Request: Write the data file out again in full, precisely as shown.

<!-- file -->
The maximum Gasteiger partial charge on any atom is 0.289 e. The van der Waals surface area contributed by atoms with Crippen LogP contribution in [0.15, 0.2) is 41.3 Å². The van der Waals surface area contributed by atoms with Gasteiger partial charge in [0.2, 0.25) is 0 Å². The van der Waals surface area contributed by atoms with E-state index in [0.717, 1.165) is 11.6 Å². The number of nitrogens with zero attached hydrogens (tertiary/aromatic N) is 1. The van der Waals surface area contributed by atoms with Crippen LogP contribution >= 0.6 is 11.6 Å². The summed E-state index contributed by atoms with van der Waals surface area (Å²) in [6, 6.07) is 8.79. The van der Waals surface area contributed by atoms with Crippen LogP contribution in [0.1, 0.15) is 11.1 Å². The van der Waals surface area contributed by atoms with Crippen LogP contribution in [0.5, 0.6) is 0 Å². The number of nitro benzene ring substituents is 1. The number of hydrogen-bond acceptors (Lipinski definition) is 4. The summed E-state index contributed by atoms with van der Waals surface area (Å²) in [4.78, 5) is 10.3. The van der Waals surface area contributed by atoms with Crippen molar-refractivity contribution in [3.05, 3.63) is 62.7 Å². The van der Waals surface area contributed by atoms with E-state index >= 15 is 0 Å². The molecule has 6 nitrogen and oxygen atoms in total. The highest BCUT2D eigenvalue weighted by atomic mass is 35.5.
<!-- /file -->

The maximum Gasteiger partial charge on any atom is 0.289 e. The van der Waals surface area contributed by atoms with Crippen LogP contribution in [0.15, 0.2) is 41.3 Å². The van der Waals surface area contributed by atoms with Gasteiger partial charge in [0.2, 0.25) is 0 Å². The van der Waals surface area contributed by atoms with E-state index in [0.717, 1.165) is 11.6 Å². The number of nitrogens with zero attached hydrogens (tertiary/aromatic N) is 1. The van der Waals surface area contributed by atoms with Crippen LogP contribution >= 0.6 is 11.6 Å². The summed E-state index contributed by atoms with van der Waals surface area (Å²) in [6, 6.07) is 8.79. The van der Waals surface area contributed by atoms with Crippen LogP contribution in [0.1, 0.15) is 11.1 Å². The van der Waals surface area contributed by atoms with Crippen LogP contribution in [0.5, 0.6) is 0 Å². The number of nitro benzene ring substituents is 1. The number of hydrogen-bond acceptors (Lipinski definition) is 4. The summed E-state index contributed by atoms with van der Waals surface area (Å²) in [4.78, 5) is 10.3. The van der Waals surface area contributed by atoms with Crippen molar-refractivity contribution in [3.05, 3.63) is 62.7 Å². The van der Waals surface area contributed by atoms with E-state index >= 15 is 0 Å². The molecule has 6 nitrogen and oxygen atoms in total. The highest BCUT2D eigenvalue weighted by atomic mass is 35.5.